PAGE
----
Filed under: Economics
Thinking about that NY Times article from yesterday on the falling dollar helping US companies, it occurs to me that for companies with manufacturing facilities abroad (like two of the companies the article mentions, Intel and Pepsi), the falling dollar tends to help the shareholders more than it helps workers. If you’re manufacturing in Thailand and making profits in baht, like Pepsi, then the only difference the falling dollar makes is that the baht you send back to the US as profit are now worth more dollars. That’ll help earnings and share prices, but it’s not going to do much for American workers. And the amount of the unit price that gets repatriated is generally pretty insignificant (I see here that as of 1999 Coke was making just 1 cent profit per 8-oz serving), so the falling dollar won’t do much to lower product prices or increase competitiveness or sales.
And that leads to a more general point. People have been reporting Americans’ discomfort with the idea of a falling dollar as if it were completely irrational and based on linguistic confusion, as if Americans just like the idea of “strength”. Dan Drezner hypothesized in late October that Republicans were just looking for an anti-Obama economic talking point, and Ezra Klein advocated switching to the locutions “high dollar” and “low dollar”. But in fact, the short-term benefits of a strong dollar are much more widely shared than those of a weak dollar. Only 11.7 million Americans worked in manufacturing as of October 2009, according to the Bureau of Labor Statistics. (That has been falling relentlessly since 1979; it was at 17.3 million just 10 years ago.) Even fewer work in agriculture and resource extraction. People in knowledge-based industries with international or export components, like software or television, do benefit somewhat from a weaker dollar, but I’m not sure how strongly they benefit or even where to look for an analysis of that effect.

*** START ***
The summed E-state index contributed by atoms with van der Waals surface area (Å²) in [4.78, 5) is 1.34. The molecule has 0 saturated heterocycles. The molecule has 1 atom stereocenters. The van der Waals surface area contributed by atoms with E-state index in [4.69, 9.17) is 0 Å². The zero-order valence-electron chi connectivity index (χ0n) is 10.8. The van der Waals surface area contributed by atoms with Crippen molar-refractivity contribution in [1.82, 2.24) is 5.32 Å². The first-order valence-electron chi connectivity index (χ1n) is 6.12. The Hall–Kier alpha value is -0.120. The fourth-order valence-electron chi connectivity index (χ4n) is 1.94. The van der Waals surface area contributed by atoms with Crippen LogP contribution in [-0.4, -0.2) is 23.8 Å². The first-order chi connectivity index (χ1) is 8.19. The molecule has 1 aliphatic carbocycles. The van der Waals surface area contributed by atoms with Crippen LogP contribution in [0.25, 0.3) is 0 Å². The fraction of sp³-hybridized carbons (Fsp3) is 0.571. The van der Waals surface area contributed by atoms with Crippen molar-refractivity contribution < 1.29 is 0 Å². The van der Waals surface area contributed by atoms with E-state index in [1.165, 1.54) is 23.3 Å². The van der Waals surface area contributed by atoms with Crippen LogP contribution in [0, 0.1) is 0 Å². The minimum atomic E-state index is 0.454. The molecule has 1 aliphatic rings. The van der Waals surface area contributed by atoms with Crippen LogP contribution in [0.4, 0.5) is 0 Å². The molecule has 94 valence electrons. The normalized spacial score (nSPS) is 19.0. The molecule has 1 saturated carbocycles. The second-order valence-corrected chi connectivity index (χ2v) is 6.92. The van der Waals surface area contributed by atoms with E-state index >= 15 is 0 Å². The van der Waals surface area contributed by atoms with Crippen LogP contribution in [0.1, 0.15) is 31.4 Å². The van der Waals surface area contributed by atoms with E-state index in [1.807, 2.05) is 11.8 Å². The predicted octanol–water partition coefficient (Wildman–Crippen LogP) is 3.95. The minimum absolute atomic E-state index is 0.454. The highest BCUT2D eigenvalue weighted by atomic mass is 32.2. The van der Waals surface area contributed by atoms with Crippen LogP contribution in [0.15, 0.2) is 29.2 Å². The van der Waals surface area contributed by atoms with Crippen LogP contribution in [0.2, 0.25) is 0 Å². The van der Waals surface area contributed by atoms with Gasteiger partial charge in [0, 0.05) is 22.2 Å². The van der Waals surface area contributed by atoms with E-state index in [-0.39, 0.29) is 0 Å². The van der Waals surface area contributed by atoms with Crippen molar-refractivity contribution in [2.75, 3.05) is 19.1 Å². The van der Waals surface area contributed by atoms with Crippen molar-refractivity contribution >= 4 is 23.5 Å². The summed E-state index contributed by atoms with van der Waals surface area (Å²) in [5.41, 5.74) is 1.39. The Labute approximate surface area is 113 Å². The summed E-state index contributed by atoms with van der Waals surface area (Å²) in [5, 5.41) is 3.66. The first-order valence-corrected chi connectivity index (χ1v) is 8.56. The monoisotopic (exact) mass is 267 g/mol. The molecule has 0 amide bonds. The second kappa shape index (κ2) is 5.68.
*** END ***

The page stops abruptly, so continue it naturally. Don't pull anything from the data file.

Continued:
Meanwhile, every consumer benefits from a strong dollar. It means cheaper gas, cheaper mobile phones, cheaper kids’ toys — in short, cheaper almost everything. Of course this is something of a vicious circle: because our manufacturing employment has shrunk and we buy so much from abroad, we don’t feel the effects of a boost to our manufacturing as strongly or as rapidly as we feel the effects of a blow to our import-purchasing power. And in the long run, the dollar has to fall, because we can’t keep importing more than we export forever. Gradually, the effects of more competitive American goods and a falling trade deficit will show up in increased prosperity. But the short-term impact runs in the other direction for most Americans, and to some extent the popular desire for a “strong dollar” is not so much irrational as shortsighted.
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